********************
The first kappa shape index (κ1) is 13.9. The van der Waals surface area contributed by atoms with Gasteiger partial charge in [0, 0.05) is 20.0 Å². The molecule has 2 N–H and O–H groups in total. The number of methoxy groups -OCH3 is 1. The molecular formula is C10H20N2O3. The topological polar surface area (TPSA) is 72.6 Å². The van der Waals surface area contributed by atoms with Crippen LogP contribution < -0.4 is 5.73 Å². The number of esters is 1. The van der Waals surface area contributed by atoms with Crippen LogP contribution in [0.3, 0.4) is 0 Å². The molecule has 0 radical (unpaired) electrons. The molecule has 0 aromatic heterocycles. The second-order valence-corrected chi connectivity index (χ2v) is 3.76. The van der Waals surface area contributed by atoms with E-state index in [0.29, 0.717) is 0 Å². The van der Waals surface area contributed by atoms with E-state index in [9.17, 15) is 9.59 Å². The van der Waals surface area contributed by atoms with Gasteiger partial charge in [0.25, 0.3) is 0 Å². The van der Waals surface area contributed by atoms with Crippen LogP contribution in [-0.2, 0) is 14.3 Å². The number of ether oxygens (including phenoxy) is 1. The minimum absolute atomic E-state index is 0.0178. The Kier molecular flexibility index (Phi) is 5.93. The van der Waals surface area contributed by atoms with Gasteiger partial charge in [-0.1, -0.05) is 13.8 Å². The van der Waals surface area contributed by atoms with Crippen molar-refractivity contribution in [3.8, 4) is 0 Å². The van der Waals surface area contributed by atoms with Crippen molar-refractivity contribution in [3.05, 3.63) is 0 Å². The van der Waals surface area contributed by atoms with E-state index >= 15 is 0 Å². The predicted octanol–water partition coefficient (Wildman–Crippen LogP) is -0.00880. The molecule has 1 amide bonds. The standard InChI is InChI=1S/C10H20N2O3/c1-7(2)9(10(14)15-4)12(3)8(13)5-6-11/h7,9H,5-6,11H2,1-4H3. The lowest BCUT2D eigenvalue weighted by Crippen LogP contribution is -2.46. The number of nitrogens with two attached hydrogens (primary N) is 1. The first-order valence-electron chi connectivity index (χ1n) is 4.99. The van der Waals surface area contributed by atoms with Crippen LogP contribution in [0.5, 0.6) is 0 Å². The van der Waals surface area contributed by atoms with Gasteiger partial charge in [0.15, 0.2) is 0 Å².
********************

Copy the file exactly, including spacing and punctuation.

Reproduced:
The first kappa shape index (κ1) is 13.9. The van der Waals surface area contributed by atoms with Gasteiger partial charge in [0, 0.05) is 20.0 Å². The molecule has 2 N–H and O–H groups in total. The number of methoxy groups -OCH3 is 1. The molecular formula is C10H20N2O3. The topological polar surface area (TPSA) is 72.6 Å². The van der Waals surface area contributed by atoms with Crippen LogP contribution < -0.4 is 5.73 Å². The number of esters is 1. The van der Waals surface area contributed by atoms with Crippen LogP contribution in [0.3, 0.4) is 0 Å². The molecule has 0 radical (unpaired) electrons. The molecule has 0 aromatic heterocycles. The second-order valence-corrected chi connectivity index (χ2v) is 3.76. The van der Waals surface area contributed by atoms with E-state index in [0.29, 0.717) is 0 Å². The van der Waals surface area contributed by atoms with E-state index in [9.17, 15) is 9.59 Å². The van der Waals surface area contributed by atoms with Gasteiger partial charge in [0.25, 0.3) is 0 Å². The van der Waals surface area contributed by atoms with Crippen LogP contribution in [-0.2, 0) is 14.3 Å². The number of ether oxygens (including phenoxy) is 1. The minimum absolute atomic E-state index is 0.0178. The Kier molecular flexibility index (Phi) is 5.93. The van der Waals surface area contributed by atoms with Gasteiger partial charge in [-0.1, -0.05) is 13.8 Å². The van der Waals surface area contributed by atoms with Crippen molar-refractivity contribution in [3.8, 4) is 0 Å². The van der Waals surface area contributed by atoms with Crippen molar-refractivity contribution in [3.05, 3.63) is 0 Å². The van der Waals surface area contributed by atoms with E-state index >= 15 is 0 Å². The predicted octanol–water partition coefficient (Wildman–Crippen LogP) is -0.00880. The molecule has 1 amide bonds. The standard InChI is InChI=1S/C10H20N2O3/c1-7(2)9(10(14)15-4)12(3)8(13)5-6-11/h7,9H,5-6,11H2,1-4H3. The lowest BCUT2D eigenvalue weighted by Crippen LogP contribution is -2.46. The number of nitrogens with two attached hydrogens (primary N) is 1. The first-order valence-electron chi connectivity index (χ1n) is 4.99. The van der Waals surface area contributed by atoms with Crippen LogP contribution in [0.5, 0.6) is 0 Å². The van der Waals surface area contributed by atoms with Gasteiger partial charge in [0.15, 0.2) is 0 Å².